The Australian Greens have employed innovative strategies to deliver concrete outcomes on climate change. The new challenge posed by Tony Abbott’s ultra-conservative Liberal Party government is the latest opportunity to affirm the power of data-driven grassroots campaigning and smart negotiation in parliament.
In 1989, the current leader of the Australian Greens, Christine Milne, was elected to the Tasmanian state parliament. A hung parliament meant that Milne and her Green colleagues formed an accord to govern with the Labor Party. This power was used to pass a comprehensive plan to transform the state into a ‘clean, green and clever’ economy. Her plan is now mainstream policy.
In the years since, the Australian Greens have evolved to become a formidable force in the federal parliament, and climate change has been a driving factor behind this growth. During the 2010 election campaign, after the failure at Copenhagen and the abandonment of climate change by the old Parties, the Greens made ambitious action on climate change their number one campaign priority.
The 2010 election campaign was evidence of the Greens using data-driven grassroots campaigning to translate support for climate change into support for the Greens. Around the country, and particularly in the Lower House seat of Melbourne, face-to-face engagement with voters through door knocking and cold calling enabled complex policy issues to be communicated persuasively through heartfelt personal stories on climate change.
These conversations helped the Greens secure their most successful election result to date; the first Green Member in the Lower House, Adam Bandt, and a record breaking Senate vote of 20.27% in Milne’s home state, returning her to the Australian Upper House.
The election of Adam Bandt gave the Greens a unique opportunity to share power as the Tasmanian Greens had done, but this time the driving issue was climate change. The Greens formed a minority government with Labor, and negotiated for the establishment of the Multi-Party Climate Change Committee (MPCCC).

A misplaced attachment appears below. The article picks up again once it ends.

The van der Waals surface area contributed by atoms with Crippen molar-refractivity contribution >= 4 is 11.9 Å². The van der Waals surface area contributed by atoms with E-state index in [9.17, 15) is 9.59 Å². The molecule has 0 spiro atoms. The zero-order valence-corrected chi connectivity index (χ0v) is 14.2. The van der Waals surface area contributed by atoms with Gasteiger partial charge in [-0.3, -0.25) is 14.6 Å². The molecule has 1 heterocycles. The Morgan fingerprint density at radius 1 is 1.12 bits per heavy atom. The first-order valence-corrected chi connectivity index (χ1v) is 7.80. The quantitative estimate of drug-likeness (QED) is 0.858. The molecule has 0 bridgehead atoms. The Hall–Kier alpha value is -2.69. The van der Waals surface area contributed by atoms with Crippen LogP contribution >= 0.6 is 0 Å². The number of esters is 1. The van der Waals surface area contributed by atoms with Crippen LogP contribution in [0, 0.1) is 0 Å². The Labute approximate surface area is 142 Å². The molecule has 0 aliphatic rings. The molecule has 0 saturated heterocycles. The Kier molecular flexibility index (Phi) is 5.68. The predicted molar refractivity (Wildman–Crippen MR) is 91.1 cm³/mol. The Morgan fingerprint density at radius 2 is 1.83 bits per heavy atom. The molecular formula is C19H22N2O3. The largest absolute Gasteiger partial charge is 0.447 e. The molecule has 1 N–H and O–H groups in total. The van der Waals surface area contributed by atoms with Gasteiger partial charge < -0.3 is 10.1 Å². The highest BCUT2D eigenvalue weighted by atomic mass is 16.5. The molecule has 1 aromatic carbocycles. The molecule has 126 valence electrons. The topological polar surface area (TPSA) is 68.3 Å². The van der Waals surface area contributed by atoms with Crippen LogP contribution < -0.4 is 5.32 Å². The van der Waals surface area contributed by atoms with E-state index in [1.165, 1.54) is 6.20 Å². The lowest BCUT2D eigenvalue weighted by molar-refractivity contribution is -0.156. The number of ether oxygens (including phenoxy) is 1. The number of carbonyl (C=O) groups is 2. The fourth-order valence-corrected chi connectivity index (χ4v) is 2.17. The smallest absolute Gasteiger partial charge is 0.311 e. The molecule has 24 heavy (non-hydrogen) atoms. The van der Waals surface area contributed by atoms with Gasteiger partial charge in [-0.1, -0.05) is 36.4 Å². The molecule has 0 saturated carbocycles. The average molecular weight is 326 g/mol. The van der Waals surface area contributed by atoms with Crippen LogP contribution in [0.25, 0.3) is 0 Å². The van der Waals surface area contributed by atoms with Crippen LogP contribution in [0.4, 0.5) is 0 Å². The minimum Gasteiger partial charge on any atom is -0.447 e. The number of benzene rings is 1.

Through the MPCCC, the Greens were a driving force in building the 2011 Clean Energy Package. An Emissions Trading Scheme (ETS) was central to the package, supported by other grants, legislation, regulation and mechanisms such as the Renewable Energy Target. The Clean Energy Package has since served as a policy template for countries around the world.
The Abbott government has since repealed the ETS, ignoring the advice of the world’s leading experts who agree that a pollution pricing mechanism is the most effective and efficient way to reduce emissions. The Labor opposition has done little to stand up to the government, with both of the old parties maintaining an inadequate 5% by 2020 bipartisan emissions reduction target.
The Greens are set to lead a new and vigorous effort, using climate change to engage the community in a grassroots campaign designed to build momentum towards the 2016 election. It began with a National Day of Action on Climate Change on the 26th of October with community events and door knocking to take place across the country.
The climate campaign will focus on key electorates, identified among other indicators by high levels of installed solar PV, a younger demographic, and an already strong Greens presence. A digital electorate mapping system, developed for a successful Greens by-election campaign earlier this year, will be used to support the campaign.
The Greens will also support diverse community campaigns on climate change across the country in order to increase the pressure on both the government and the opposition.
Examples of these include fossil fuel divestment, the fight to save the RET from the Abbott government’s axe, standing with farmers against coal and coal seam gas, and opposing the dredging and shipping of coal through the irreplaceable Great Barrier Reef World Heritage Area.
Around Australia, people are standing up against big business and the old Parties who deliver for them. The Greens are harnessing people power to deliver concrete climate action. We can’t wait to win the fight.
Josh Wyndham-Kidd, Co-convener, ACT Greens
10/27/2014 – 10:16